Six of us visited the Hawk Conservancy in Andover with a view to photographing birds of prey. Unlike many such displays, the Conservancy tries to create the world where the birds would be seen in their natural habitat. A display of vultures was set in a landscape complete with termite mounds and meerkats. The fish eagle flew in to take food from the surface of a pond as it would in the wild. The birds were spectacular but so fast, that getting a photograph was more down to luck and shooting in burst mode.
The highlight of the day was time spent in woodland with a tawny owl and a kestrel. The birds were put in natural settings such as the branch of a tree or a tree stump. The tawny owl decided to do its own thing. It was supposed to stay on a branch of a tree but no it flew off. It had heard a vole moving in the undergrowth and flew down to catch it. It took the prey to a tree stump and proceeded to eat it giving us great opportunities to photograph natural behaviour. The kestrel behaved perfectly giving opportunities for head and shoulder shots.
By Ken Lindup
6 members had a 5 mile walk round Petworth Park today in pleasant sunny weather. We were lucky enough to avoid the showers visible all around us, and to see large herds of deer. We ended with lunch at Petworth House.
Dear Mr President, Committee Members and fellow Members,
I am very “chuffed” to be selected as the recipient of the Robbie Morgan Trophy this year, particularly as the overall standard throughout the year in the Beginners section has been very high, as endorsed by several visiting judges.
However, I do have one main regret and that is I hadn’t joined the club earlier as since being a member, due to the very impressive work submitted by members in the competitions and presentations conducted by visiting experts, my perception in photography has completely changed for the better. Prior to this, when looking at my results I considered most reasonable and a few good. Now when looking at the same images, the standard has dropped dramatically to the point very few images are worth keeping apart from being a “recorded” image.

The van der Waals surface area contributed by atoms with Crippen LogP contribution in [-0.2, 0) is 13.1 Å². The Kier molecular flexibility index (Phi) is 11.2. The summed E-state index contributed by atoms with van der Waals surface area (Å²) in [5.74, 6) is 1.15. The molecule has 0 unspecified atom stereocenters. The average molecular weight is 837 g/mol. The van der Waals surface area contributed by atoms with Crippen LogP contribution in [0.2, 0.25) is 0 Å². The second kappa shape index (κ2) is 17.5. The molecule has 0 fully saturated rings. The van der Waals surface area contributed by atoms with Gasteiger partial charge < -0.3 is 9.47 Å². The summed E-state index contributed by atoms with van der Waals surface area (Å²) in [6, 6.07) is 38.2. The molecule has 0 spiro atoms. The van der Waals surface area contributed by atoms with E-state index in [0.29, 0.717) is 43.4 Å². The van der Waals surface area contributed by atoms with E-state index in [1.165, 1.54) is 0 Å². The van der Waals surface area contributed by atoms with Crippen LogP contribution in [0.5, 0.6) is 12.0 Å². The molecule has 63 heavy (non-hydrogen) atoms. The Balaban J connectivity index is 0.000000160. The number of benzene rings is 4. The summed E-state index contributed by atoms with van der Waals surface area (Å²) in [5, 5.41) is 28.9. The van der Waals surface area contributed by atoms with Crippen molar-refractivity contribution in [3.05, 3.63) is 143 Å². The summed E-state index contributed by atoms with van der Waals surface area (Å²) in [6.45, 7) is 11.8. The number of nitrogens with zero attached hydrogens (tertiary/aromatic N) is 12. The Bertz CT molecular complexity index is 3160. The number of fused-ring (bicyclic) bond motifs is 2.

Therefore, a sincere thanks to all in setting the example for me and future recipients of this prestigious award to aspire to greater standards and imagination.
Stefan gave us a close and personal look at the Bloodhound Project on Monday evening 15 February. We followed the project all the way through to its current “almost finished” position with Stefan’s excellent photographs and videos. The attention of visitors and members was held throughout the evening with plenty of questions asked at the end.
Thank you Stefan, your knowledge and enthusiasm inspired us all.
On Wednesday 28 October 6 club members drove to Ropley to meet our guide John at 8:30am. John took us round the yards and workshops, explaining what was happening in each area. The locomotives were firing up, the volunteers on duty that day were arriving, and the workshops were being prepared for the day’s work.
We spent several hours learning about the workings of the railway, and we also travelled up and down the line. At Arlesford we saw Bitterne, sister engine to Mallard, who broke the speed record in 1938. The locomotive was about to be loaded on a heavy transport lorry to move to another heritage railway.
John looked after us very well. In the afternoon we walked down the line to photograph the passing trains.
It was a fascinating day, well worth getting up early for.
The SPA Annual General Meeting was held on Saturday 17th October 2015 at East Horsley Village Hall.
The SPA Individual Entry Competition takes place each year on the afternoon of the SPA AGM. This competition is open to all members of Surrey clubs who attend the AGM, and this year 4 members from Ludshott Photographic Club entered.